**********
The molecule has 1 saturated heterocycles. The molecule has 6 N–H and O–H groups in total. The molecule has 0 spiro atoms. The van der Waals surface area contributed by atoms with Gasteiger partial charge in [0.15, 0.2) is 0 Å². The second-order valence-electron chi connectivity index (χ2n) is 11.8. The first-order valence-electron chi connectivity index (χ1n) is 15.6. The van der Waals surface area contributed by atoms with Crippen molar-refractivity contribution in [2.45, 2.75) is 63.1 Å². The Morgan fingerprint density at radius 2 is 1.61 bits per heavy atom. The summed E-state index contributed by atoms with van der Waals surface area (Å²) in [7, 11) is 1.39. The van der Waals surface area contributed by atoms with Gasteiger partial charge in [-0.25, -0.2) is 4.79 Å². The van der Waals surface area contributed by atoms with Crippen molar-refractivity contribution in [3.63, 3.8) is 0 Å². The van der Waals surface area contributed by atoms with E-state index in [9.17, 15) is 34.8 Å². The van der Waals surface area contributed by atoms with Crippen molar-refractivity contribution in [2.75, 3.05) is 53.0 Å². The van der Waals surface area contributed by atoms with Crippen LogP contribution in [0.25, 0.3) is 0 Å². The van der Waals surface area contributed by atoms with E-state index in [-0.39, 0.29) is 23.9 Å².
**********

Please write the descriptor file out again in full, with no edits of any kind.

The molecule has 1 saturated heterocycles. The molecule has 6 N–H and O–H groups in total. The molecule has 0 spiro atoms. The van der Waals surface area contributed by atoms with Gasteiger partial charge in [0.15, 0.2) is 0 Å². The second-order valence-electron chi connectivity index (χ2n) is 11.8. The first-order valence-electron chi connectivity index (χ1n) is 15.6. The van der Waals surface area contributed by atoms with Crippen molar-refractivity contribution in [2.45, 2.75) is 63.1 Å². The Morgan fingerprint density at radius 2 is 1.61 bits per heavy atom. The summed E-state index contributed by atoms with van der Waals surface area (Å²) in [7, 11) is 1.39. The van der Waals surface area contributed by atoms with Gasteiger partial charge in [-0.25, -0.2) is 4.79 Å². The van der Waals surface area contributed by atoms with Crippen molar-refractivity contribution in [3.63, 3.8) is 0 Å². The van der Waals surface area contributed by atoms with E-state index in [9.17, 15) is 34.8 Å². The van der Waals surface area contributed by atoms with Crippen molar-refractivity contribution in [2.75, 3.05) is 53.0 Å². The van der Waals surface area contributed by atoms with Crippen LogP contribution in [0.25, 0.3) is 0 Å². The van der Waals surface area contributed by atoms with E-state index in [-0.39, 0.29) is 23.9 Å².